Resignation of Indianapolis Pastor Puts Light on the Toll Ministry Takes on Mental Health

Pastor John E. Girton. (Recorder file photo)

When Pastor John Girton, affectionately known as Pastor G., became lead pastor at Christ Missionary Baptist Church (CMBCIndy) nearly five years ago, he had 17 congregants. Now, after celebrating the church’s 100th anniversary in April and growing the congregation to 150 regular attendees, Girton is ready to step down from the pulpit.

Girton announced his resignation in September, and the church’s New Year’s Eve sermon on Dec. 31 will be his last as pastor.

“You never think you’ll end up being a pastor at the church you were baptized at,” Girton said, referencing his baptism years earlier at CMBCIndy, when his uncle, Melvin Girton, was lead pastor.

Girton left Indianapolis in the early 1990s and returned in 2009 to teach journalism and communications at Ball State University. After a year of teaching, Girton found himself leading the church that he grew up in when his uncle retired.

“It wasn’t my idea that I would be there as the lead pastor,” Girton said. “But because I’m a man of faith, I knew there was a reason I was there.”

Part of his mission, Girton feels, was to restore the physical structure of the church and form connections with community organizations outside of the church. During his tenure as pastor, CMBCIndy celebrated a century in Indianapolis, fixed many issues within the building and developed a relationship with several community organizations, including Indianapolis Metropolitan Police Department. While successful in his mission, Girton admits the workload took a physical toll on him and his staff.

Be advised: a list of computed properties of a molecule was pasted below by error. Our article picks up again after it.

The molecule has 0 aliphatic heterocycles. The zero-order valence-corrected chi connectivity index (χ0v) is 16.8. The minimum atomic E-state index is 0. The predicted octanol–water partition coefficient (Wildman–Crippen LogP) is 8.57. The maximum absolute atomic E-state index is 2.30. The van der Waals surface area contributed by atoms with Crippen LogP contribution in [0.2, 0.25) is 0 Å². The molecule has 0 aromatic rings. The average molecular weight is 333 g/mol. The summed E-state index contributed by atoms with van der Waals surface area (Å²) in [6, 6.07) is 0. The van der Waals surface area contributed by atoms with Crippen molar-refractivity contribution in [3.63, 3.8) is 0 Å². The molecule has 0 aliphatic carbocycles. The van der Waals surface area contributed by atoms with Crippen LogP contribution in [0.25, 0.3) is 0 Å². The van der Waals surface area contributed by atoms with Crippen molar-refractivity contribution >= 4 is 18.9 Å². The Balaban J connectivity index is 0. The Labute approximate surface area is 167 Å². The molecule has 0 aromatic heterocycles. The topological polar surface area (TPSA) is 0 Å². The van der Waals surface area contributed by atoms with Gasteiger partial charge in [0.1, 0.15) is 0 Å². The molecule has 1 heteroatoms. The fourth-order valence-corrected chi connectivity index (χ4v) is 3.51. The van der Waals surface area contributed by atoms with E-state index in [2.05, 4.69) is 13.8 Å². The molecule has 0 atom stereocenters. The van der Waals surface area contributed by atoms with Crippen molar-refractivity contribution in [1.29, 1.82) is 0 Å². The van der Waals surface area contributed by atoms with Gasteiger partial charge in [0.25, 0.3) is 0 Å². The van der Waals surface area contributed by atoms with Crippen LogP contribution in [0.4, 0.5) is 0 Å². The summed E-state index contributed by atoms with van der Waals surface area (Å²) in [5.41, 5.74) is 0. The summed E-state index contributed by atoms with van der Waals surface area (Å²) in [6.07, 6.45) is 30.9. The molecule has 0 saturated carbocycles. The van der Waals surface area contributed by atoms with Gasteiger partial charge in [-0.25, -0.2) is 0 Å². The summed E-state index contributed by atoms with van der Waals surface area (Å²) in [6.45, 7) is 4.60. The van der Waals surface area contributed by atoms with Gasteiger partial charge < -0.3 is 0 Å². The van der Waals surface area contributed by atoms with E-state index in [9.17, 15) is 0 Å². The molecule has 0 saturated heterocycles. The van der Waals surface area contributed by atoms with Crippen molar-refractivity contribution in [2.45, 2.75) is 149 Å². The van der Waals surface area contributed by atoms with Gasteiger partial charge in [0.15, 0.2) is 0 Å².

“We did 10-15 years’ worth of work into five years,” Girton said. “I’m exhausted … We had to reach out to the community, refocus to make positive changes in the community. We had to work to get the church out of debt, to get us grant-ready, build classrooms, put new paint on the walls. We had to fix the boiler. These were things that we just had to do … and it wore us out.”

Mental well-being was also a reason for Girton’s resignation.

“It takes a tremendous toll on your mental health,” Girton said of pastoring. “The hardest thing I had to do as a pastor was funeralize four girls who died in a fire in Flora,” Girton said. “When the Bible talks about us relying on God to fill our mouth with words, to enter into you and animate you and give you what to say and do, that’s real. I couldn’t have stood there without being empowered by the Spirit that was operating outside of myself.”

As a pastor, it is expected of you to make hospital visits, give eulogies and assist people in times of need. This does not come without a toll on one’s mental well-being.

“There’s no way for people to truly understand [the mental toll],” Girton said. “My wife just visited a friend who is funeralizing her son, and she told me, ‘I don’t understand how you can do this,’ and she’s my wife.”

Girton became an advocate for mental health after his own bout with depression and suicidal thoughts in the past. While a depressive episode wasn’t a factor in his resignation, Girton is familiar enough with the warning signs to know what was coming.

“I slowly started to disengage because I could tell I was empty.” Girton said. “Because of how informed I am about mental health, I knew that if I didn’t do something I was going to break.” According to a study conducted by the Clergy Health Initiative at Duke Divinity School, pastors are twice as likely to experience depression than the general population. Services to help men and women of the cloth deal with mental illness, however, are scarce.

However, pastors, like their congregants, are becoming more aware of the importance of mental health and are endeavoring to prioritize self-care.

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Source: Indianapolis Recorder